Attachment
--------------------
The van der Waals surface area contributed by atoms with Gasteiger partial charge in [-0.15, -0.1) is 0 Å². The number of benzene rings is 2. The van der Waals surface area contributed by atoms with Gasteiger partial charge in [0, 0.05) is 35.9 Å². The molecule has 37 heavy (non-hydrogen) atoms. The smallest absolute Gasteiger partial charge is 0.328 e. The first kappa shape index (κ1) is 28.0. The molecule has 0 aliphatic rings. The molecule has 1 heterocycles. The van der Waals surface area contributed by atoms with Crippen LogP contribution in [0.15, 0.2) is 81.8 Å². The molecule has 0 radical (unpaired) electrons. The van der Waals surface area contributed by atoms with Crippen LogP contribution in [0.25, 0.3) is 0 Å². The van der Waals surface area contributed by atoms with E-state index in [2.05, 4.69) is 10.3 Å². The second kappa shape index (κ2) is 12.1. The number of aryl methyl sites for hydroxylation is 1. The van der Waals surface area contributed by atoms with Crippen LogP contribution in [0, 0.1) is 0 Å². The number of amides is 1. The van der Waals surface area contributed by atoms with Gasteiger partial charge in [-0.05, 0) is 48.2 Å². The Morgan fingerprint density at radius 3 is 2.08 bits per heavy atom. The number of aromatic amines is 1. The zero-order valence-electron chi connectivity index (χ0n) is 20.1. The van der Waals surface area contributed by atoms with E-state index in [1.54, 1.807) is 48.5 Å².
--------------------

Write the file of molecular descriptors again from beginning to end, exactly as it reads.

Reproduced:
The van der Waals surface area contributed by atoms with Gasteiger partial charge in [-0.15, -0.1) is 0 Å². The number of benzene rings is 2. The van der Waals surface area contributed by atoms with Gasteiger partial charge in [0, 0.05) is 35.9 Å². The molecule has 37 heavy (non-hydrogen) atoms. The smallest absolute Gasteiger partial charge is 0.328 e. The first kappa shape index (κ1) is 28.0. The molecule has 0 aliphatic rings. The molecule has 1 heterocycles. The van der Waals surface area contributed by atoms with Crippen LogP contribution in [0.15, 0.2) is 81.8 Å². The molecule has 0 radical (unpaired) electrons. The van der Waals surface area contributed by atoms with Crippen LogP contribution in [0.25, 0.3) is 0 Å². The van der Waals surface area contributed by atoms with E-state index in [2.05, 4.69) is 10.3 Å². The second kappa shape index (κ2) is 12.1. The number of aryl methyl sites for hydroxylation is 1. The van der Waals surface area contributed by atoms with Crippen LogP contribution in [0, 0.1) is 0 Å². The number of amides is 1. The van der Waals surface area contributed by atoms with Gasteiger partial charge in [-0.05, 0) is 48.2 Å². The Morgan fingerprint density at radius 3 is 2.08 bits per heavy atom. The number of aromatic amines is 1. The zero-order valence-electron chi connectivity index (χ0n) is 20.1. The van der Waals surface area contributed by atoms with E-state index in [1.54, 1.807) is 48.5 Å².